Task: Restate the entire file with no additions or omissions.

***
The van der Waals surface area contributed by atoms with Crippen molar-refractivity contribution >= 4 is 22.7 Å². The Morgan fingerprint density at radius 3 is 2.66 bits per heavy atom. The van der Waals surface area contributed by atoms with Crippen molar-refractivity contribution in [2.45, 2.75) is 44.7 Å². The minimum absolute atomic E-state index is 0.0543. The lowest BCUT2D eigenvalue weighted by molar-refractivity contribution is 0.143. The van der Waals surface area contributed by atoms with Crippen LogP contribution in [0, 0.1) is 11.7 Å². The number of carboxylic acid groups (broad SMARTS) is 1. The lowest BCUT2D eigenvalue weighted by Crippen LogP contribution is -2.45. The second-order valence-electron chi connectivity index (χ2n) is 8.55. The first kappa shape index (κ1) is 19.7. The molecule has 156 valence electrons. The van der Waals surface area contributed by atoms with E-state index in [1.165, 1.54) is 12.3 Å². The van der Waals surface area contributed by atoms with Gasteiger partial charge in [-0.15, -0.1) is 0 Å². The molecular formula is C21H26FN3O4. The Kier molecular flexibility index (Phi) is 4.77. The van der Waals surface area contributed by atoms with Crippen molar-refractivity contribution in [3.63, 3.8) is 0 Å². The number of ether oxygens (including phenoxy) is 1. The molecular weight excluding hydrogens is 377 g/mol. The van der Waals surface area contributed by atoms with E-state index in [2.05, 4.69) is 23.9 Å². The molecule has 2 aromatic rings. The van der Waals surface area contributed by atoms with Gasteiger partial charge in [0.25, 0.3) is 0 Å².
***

The van der Waals surface area contributed by atoms with Crippen molar-refractivity contribution >= 4 is 22.7 Å². The Morgan fingerprint density at radius 3 is 2.66 bits per heavy atom. The van der Waals surface area contributed by atoms with Crippen molar-refractivity contribution in [2.45, 2.75) is 44.7 Å². The minimum absolute atomic E-state index is 0.0543. The lowest BCUT2D eigenvalue weighted by molar-refractivity contribution is 0.143. The van der Waals surface area contributed by atoms with Crippen LogP contribution in [0, 0.1) is 11.7 Å². The number of carboxylic acid groups (broad SMARTS) is 1. The lowest BCUT2D eigenvalue weighted by Crippen LogP contribution is -2.45. The second-order valence-electron chi connectivity index (χ2n) is 8.55. The first kappa shape index (κ1) is 19.7. The molecule has 156 valence electrons. The van der Waals surface area contributed by atoms with E-state index in [1.165, 1.54) is 12.3 Å². The van der Waals surface area contributed by atoms with Gasteiger partial charge in [-0.15, -0.1) is 0 Å². The molecular formula is C21H26FN3O4. The Kier molecular flexibility index (Phi) is 4.77. The van der Waals surface area contributed by atoms with Crippen molar-refractivity contribution in [3.63, 3.8) is 0 Å². The number of ether oxygens (including phenoxy) is 1. The molecular weight excluding hydrogens is 377 g/mol. The van der Waals surface area contributed by atoms with E-state index in [2.05, 4.69) is 23.9 Å². The molecule has 2 aromatic rings. The van der Waals surface area contributed by atoms with Gasteiger partial charge in [0.25, 0.3) is 0 Å².